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Jewish World Review Dec. 17, 2002 / 12 Teves, 5763

Michelle Kennedy

Michelle Kennedy
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Consumer Reports

In defense of moderation | My 6-year-old walked in the door after school the other day and pronounced my husband a drug dealer. OK, he didn't really call him a drug dealer, per se, but it was darn close. It went something like this:

"Hi, Mom and Dad," he said.

"Hey Alex," I replied. "How was school? What did you learn?"

Alex took his proclamation stance, the stance he uses when he is about to deliver his speech on every move he made throughout the entire day. I used to dread the proclamation stance, but now that my 10-year-old simply replies "Nothing" in answer to "What did you learn?" I've learned to sit back and enjoy this verbal romp through Alex's day.

"Well, I learned that smoking is very bad for you," he said.

"Good, good," I said. "Yes, it is."

"And I learned that drinking is bad for you and that you shouldn't do drugs."

"Yes, that's very true," I said.

"And I learned that cigarettes and beer and wine are all drugs."

I was a little caught off guard by this one, I must admit.

"Uh, huh ... um ... OK," I said, trying to be encouraging.

"People who do drugs are very bad people," he said.

"Who told you they were bad people?"

"My teacher."

"Um ... OK," I said.

"And you have to watch out for people who sell you drugs, because they are very bad."

I thanked Alex for his sermon and I sent him to the kitchen for a snack.

But something puzzled me. You see, my husband works in a restaurant, where he serves, among other things, beer, wine and liquor. He has also been known to partake of a beer or two on the weekends. I have also been a bartender, helping to support my family on what apparently was my customers' drug use.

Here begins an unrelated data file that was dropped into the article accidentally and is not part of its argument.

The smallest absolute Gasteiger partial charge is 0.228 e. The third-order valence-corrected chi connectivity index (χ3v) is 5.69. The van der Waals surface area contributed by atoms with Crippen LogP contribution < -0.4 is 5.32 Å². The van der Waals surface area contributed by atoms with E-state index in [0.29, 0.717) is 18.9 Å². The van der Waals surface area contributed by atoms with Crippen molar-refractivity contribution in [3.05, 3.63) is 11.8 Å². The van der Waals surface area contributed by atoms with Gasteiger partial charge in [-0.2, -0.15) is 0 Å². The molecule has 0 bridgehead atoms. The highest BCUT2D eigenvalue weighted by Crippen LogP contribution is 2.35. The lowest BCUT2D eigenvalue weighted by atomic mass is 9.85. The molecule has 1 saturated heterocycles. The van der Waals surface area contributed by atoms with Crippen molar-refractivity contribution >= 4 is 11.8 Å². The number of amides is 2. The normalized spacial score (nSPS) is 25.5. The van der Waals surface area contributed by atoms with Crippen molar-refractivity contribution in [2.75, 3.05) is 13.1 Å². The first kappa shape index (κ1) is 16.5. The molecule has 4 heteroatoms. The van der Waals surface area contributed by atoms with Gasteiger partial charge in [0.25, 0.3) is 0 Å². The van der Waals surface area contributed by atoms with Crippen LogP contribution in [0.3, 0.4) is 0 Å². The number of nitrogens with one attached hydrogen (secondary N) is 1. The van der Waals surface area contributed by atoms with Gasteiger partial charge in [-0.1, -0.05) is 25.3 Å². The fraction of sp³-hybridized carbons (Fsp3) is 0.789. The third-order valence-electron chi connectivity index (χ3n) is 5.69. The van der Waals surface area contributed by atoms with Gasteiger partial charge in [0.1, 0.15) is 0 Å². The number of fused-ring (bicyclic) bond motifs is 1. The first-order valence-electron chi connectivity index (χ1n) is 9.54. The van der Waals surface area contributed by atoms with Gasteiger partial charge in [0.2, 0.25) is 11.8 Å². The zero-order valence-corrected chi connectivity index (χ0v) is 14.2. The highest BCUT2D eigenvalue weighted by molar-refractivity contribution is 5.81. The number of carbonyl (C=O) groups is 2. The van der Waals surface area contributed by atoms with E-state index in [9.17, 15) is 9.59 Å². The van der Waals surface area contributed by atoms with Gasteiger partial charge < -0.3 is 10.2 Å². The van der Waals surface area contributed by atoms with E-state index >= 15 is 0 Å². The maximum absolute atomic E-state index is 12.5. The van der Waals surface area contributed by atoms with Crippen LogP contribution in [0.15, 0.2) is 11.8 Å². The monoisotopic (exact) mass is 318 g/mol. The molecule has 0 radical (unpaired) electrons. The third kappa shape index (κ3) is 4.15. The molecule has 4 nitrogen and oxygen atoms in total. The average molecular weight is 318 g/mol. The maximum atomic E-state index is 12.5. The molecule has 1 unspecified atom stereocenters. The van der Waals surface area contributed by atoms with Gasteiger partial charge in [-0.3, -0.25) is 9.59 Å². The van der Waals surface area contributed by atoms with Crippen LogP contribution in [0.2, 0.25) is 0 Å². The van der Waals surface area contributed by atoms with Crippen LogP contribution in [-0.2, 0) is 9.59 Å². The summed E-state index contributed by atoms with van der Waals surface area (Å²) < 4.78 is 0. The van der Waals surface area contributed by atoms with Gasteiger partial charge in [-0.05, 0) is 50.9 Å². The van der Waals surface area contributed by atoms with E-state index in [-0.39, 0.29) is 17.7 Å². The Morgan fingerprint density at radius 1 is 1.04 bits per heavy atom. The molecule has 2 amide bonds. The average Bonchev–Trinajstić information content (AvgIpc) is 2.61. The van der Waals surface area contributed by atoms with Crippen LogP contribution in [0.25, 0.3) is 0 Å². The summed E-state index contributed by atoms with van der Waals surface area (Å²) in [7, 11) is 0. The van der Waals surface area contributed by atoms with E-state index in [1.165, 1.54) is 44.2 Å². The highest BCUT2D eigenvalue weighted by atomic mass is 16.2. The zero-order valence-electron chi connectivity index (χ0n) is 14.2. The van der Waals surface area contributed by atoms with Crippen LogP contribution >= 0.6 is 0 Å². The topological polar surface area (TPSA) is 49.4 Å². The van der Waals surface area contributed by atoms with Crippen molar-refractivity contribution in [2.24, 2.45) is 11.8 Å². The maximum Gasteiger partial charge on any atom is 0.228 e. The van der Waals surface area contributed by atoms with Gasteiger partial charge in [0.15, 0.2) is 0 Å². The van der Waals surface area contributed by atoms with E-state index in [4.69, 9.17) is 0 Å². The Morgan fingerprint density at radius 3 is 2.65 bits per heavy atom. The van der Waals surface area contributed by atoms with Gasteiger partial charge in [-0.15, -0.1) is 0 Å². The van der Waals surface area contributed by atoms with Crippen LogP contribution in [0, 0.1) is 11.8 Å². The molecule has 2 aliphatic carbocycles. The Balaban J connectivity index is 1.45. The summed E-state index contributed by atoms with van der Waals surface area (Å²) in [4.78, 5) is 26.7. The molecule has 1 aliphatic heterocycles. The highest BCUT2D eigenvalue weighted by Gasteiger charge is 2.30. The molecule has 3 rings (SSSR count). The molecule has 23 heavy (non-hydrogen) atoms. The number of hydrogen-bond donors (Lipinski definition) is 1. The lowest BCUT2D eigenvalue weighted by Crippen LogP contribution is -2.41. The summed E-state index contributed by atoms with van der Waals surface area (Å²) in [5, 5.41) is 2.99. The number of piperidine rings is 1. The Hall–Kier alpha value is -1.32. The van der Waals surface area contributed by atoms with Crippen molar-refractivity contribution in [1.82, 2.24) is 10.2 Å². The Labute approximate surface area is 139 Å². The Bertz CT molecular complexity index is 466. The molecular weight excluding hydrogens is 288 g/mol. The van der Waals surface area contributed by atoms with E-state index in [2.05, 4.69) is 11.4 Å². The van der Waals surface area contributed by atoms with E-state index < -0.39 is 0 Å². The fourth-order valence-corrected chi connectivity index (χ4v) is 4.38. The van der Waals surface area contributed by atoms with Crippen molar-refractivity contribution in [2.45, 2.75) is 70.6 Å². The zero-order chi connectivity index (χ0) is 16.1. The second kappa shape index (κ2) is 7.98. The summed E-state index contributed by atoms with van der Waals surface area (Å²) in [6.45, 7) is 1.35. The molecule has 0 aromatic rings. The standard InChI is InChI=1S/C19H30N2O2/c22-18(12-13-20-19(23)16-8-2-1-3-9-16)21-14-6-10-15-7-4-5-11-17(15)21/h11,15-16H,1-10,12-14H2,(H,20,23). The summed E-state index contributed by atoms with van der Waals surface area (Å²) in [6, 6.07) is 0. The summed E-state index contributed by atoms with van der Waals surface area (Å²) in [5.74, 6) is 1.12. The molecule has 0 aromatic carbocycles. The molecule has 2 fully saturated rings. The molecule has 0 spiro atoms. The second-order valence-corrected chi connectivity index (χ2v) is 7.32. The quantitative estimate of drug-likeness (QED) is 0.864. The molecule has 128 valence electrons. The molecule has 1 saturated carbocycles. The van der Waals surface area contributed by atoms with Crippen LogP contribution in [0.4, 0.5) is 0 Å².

In one day's class, my teacher has elevated my husband, in Alex's eyes, to drug user and drug dealer.

Now, let me say that I am generally in support of all of the efforts our school makes to curb the potential temptations of alcohol and drugs of my 6-year-old, but a poster a child made at the school had me quite angry. The poster said, "Don't do drugs." A pretty standard slogan in our nation's elementary schools these days. But the poster was covered with pictures of beer bottles and cigarettes - not joints and hypodermic needles (not that this is an image I'd like a child to create, but...).

By reinforcing that these items are indeed "drugs" to be wary of, teachers put themselves and the children's parents in a dangerous position.

Don't tell me that there aren't more than a few teachers who drink a glass of wine or beer after a long day of chasing kindergartners around a school.

And do I really want my children to think that their grandfather(s) are no better than the guy shooting up under the bridge when they go outside for a smoke?

What about caffeine? Caffeine has been proven as an addictive drug, yet our schools are full of soda machines. And I had more than several teachers who needed a large cup of coffee to get through a day.

Can we not teach our children moderation when it comes to things that we ourselves are often caught doing? I'd rather make the effort to say that drinking and smoking are not great for you and they are illegal until you get to 18 or 21 rather than rank those of us who like a glass of wine up there with the folks who have a meth lab in their basement.

And don't tell me that the kids will know the difference, because they won't. Certainly not at the age of 6. They are literal. Very literal. And when told that their parents are taking their lives into their hands at Thanksgiving dinner, it leaves some very troubled children, adamant that I please not endanger my life with that glass of champagne.

So, where does that leave me? Thinking twice certainly about drinking that glass of wine in front of the children, but strongly considering taking a long bath where I can hide it from them. Hmmm ... drinking in the bathroom ... sounds like something I might have done when I was 15.

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JWR contributor Michelle Kennedy, who reads and responds to all of her mail, is a reporter and columnist for the Green Bay News-Chronicle. Comment by clicking here.


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© 2001, Michelle Kennedy